Why 999 for an Emergency? It all started in the UK


999 is world's oldest emergency call service and it is still an official emergency telephone number in a number of countries. It allows the caller to contact emergency services for urgent assistance. Today, emergency control centres are located around the world using the latest high tech equipment.

Emergency Numbers

In many countries the public telephone network has a single emergency telephone number that allows a caller to contact local emergency services for assistance. The emergency number differs from country to country. It is typically a three-digit number so that it can be easily remembered and dialled quickly. Some countries have a different emergency number for each of the different emergency services. In others, 112 was introduced as a common emergency call number during the 1990s, and as the GSM standard, it is now a well known mobile telephone emergency number.

Why 999?

999 is the historic emergency number for the United Kingdom. An emergency number was suggested after a disaster in 1935 where five women died during a fire in Wimpole Street, England. Neighbours dialling 0 for the switchboard found it jammed with calls and could not alert anyone of the fire. Dialling 0 and asking the operator for police, fire or ambulance had been the recommended method since 1927. Police stations during the 1920s and 30s were often receiving too many visitors alerting them to emergencies and having to field calls from their telephones.

Things needed to change.

The General Post Office, who ran the telephone network, proposed a three digit number that would trigger a special signal and flashing light at the exchange. The operators could then divert their attention to these emergency calls. In order to find the new emergency number in the dark it was suggested an end number was used so it could be found easily by touch. 111 was rejected because it could be triggered by faulty equipment or lines rubbing together. 222 would have connected to the Abbey local telephone exchange as numbers in the early telephone network represented the first three letters (ABBey = 222). 000 could not be used as the first 0 would have dialled the operator. So, 999 was deemed the sensible choice.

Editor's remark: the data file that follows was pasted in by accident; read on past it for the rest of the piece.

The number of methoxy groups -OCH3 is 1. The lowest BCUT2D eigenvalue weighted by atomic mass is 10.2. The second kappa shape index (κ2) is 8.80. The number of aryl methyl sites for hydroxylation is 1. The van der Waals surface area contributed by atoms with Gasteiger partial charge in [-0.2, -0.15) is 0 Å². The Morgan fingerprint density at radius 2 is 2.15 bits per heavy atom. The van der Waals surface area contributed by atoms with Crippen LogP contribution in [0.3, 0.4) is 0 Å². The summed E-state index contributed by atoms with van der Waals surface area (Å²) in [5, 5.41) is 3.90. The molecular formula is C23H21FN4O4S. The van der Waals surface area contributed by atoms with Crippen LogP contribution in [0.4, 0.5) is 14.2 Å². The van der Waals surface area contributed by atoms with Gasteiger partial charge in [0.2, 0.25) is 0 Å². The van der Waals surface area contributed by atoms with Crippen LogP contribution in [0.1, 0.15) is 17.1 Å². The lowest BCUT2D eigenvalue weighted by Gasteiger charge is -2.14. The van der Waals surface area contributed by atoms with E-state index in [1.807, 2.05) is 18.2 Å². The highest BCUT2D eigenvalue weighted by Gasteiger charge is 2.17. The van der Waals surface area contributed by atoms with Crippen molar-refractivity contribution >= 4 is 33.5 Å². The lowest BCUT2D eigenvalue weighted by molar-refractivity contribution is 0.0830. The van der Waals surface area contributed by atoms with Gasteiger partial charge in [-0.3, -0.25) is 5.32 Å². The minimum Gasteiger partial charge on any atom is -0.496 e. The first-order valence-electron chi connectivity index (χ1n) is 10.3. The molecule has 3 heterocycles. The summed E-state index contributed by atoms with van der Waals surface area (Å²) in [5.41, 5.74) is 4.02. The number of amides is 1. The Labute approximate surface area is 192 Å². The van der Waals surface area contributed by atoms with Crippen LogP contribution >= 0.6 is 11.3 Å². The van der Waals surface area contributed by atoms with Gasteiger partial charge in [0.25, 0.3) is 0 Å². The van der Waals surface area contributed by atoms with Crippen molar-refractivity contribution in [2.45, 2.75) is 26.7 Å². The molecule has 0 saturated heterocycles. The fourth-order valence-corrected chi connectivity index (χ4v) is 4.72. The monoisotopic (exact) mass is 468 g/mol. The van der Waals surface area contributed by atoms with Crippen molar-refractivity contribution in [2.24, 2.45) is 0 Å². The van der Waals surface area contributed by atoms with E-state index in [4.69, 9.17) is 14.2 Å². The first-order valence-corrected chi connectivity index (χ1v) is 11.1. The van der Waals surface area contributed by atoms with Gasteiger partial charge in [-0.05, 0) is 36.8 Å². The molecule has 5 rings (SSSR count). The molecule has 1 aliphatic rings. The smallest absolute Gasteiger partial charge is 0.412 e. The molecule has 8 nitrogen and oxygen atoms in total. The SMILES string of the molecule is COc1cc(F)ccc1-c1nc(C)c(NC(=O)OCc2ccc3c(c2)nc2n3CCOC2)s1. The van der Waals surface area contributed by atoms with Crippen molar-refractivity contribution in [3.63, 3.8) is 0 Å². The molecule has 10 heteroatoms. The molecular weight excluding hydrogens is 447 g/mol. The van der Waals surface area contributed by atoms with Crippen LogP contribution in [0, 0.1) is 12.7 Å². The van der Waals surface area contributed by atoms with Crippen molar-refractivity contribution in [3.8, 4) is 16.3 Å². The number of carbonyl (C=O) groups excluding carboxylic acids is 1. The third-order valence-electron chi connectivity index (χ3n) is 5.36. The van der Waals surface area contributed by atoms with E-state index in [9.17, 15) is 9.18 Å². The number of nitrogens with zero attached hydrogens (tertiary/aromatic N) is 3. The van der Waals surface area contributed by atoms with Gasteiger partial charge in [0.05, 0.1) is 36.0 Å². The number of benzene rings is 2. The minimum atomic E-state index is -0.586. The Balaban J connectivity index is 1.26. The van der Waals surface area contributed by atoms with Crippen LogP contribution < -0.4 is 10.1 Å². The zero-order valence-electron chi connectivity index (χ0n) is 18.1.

The first 999 call.

The system came into place on 1 July 1937. Several people have claimed to have made the first 999 call on the 2nd or 3rd July. One early emergency call, reported in one newspaper to be the first, came on 8 July 1937 from a Mrs Beard of Hampstead, England. She reported a burglary and that her husband was chasing the suspect. He was promptly caught. During the first week there were 1,336 calls made to 999.

We’re always interested in anything that helps in improving emergency response capabilities. Being able to work efficiently is one of the reasons D4H was created.

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